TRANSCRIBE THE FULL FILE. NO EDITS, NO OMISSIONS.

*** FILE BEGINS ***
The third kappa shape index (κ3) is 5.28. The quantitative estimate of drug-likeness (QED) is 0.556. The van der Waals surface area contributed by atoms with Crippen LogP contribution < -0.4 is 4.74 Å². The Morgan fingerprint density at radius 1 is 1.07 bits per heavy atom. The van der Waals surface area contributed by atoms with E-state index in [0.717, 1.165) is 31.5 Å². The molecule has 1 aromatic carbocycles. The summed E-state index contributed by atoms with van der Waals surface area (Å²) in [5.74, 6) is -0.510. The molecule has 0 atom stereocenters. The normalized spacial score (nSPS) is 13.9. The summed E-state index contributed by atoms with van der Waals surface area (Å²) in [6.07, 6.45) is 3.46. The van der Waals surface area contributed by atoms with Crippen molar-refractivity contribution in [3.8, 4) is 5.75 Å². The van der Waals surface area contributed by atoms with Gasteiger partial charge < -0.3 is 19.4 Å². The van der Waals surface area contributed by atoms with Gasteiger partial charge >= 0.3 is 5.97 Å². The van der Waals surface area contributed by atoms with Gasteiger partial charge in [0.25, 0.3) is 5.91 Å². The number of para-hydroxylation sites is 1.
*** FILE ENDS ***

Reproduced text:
The third kappa shape index (κ3) is 5.28. The quantitative estimate of drug-likeness (QED) is 0.556. The van der Waals surface area contributed by atoms with Crippen LogP contribution < -0.4 is 4.74 Å². The Morgan fingerprint density at radius 1 is 1.07 bits per heavy atom. The van der Waals surface area contributed by atoms with E-state index in [0.717, 1.165) is 31.5 Å². The molecule has 1 aromatic carbocycles. The summed E-state index contributed by atoms with van der Waals surface area (Å²) in [5.74, 6) is -0.510. The molecule has 0 atom stereocenters. The normalized spacial score (nSPS) is 13.9. The summed E-state index contributed by atoms with van der Waals surface area (Å²) in [6.07, 6.45) is 3.46. The van der Waals surface area contributed by atoms with Crippen molar-refractivity contribution in [3.8, 4) is 5.75 Å². The van der Waals surface area contributed by atoms with Gasteiger partial charge < -0.3 is 19.4 Å². The van der Waals surface area contributed by atoms with Gasteiger partial charge >= 0.3 is 5.97 Å². The van der Waals surface area contributed by atoms with Gasteiger partial charge in [0.25, 0.3) is 5.91 Å². The number of para-hydroxylation sites is 1.